Virtually a pioneer in the private car-hailing services industry in Malaysia and the Asean region, Uber has finally fallen to Grab.
Uber is selling its South East Asia ride-share and food delivery businesses to regional rival Grab, said the BBC today.
The move marks a further retreat from international operations for Uber, after it sold its China business to local rival Didi Chuxing.
Uber was rigged with problems in Malaysia in particular and it could not sustain its operations with the rise of Grab, the local services provider.
The fall of Uber in the region could also be due to its numerous problems at international level.
In a message to customers, Grab said it is in the midst of combining the Uber’s operations with its own and the transition of all Uber services over to Grab will be finalised by 8 April.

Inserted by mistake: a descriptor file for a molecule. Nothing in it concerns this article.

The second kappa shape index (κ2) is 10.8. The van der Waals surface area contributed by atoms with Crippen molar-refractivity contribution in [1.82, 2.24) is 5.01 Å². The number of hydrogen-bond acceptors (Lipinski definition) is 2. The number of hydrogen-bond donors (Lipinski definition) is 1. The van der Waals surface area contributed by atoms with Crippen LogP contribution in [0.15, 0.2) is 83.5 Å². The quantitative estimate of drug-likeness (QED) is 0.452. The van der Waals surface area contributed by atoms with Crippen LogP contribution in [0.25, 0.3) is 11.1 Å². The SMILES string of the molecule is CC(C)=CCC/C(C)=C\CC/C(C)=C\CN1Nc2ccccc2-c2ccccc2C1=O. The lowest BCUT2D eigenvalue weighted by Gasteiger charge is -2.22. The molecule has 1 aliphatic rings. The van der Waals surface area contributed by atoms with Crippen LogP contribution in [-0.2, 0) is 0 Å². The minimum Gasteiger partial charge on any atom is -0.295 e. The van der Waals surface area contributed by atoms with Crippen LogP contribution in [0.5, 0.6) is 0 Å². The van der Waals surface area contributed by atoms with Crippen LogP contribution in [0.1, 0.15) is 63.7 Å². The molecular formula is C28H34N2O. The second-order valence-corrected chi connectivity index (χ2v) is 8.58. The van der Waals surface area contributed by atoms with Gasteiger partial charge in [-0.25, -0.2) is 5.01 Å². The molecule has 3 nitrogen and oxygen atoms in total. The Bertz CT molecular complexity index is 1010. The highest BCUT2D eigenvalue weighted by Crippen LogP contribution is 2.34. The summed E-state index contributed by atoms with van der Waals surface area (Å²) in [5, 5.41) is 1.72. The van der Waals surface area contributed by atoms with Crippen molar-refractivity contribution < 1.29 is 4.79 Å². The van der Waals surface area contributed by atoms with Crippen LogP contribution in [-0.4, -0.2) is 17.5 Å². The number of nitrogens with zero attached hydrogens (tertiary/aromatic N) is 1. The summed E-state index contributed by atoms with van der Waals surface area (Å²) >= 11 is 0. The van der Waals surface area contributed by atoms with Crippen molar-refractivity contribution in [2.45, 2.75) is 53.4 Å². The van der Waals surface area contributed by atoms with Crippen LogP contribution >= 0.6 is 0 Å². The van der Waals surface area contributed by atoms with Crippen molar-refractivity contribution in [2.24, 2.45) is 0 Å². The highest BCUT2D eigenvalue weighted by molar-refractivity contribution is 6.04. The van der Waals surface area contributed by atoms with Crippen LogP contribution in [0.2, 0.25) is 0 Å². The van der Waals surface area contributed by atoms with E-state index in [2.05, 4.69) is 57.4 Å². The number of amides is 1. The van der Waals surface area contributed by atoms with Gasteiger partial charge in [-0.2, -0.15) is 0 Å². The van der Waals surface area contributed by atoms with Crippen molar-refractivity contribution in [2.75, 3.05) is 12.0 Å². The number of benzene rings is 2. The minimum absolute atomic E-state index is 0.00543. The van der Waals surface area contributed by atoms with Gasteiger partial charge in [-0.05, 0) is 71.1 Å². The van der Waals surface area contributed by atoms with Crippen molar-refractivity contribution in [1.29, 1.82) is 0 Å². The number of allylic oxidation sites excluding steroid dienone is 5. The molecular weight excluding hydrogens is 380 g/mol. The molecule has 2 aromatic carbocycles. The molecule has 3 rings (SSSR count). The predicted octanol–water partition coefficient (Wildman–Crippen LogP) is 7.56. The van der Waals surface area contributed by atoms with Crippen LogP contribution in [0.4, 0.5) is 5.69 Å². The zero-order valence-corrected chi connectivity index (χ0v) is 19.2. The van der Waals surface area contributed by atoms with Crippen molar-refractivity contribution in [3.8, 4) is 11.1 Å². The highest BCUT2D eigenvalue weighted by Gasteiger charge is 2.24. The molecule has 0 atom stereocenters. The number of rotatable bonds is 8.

“We’re in the midst of combining our operations and will transition all Uber services over to the Grab app by 8 April 2018.
“So you’ll be able to continue using the Grab app as you normally do.”
The message sent to Grab users says for years now, the two companies have pushed each other to outdo theselves.
“To be more inclusive and accessible. To better understand our customers. And to innovate products that anticipate each and every one of your needs.
“And now, we’re coming together to serve you better,” it says.
It says as one company, they will be able to combine their strengths into a unified platform that serves the daily commuting, delivery and payment needs of millions of people across nearly 200 cities in Southeast Asia.
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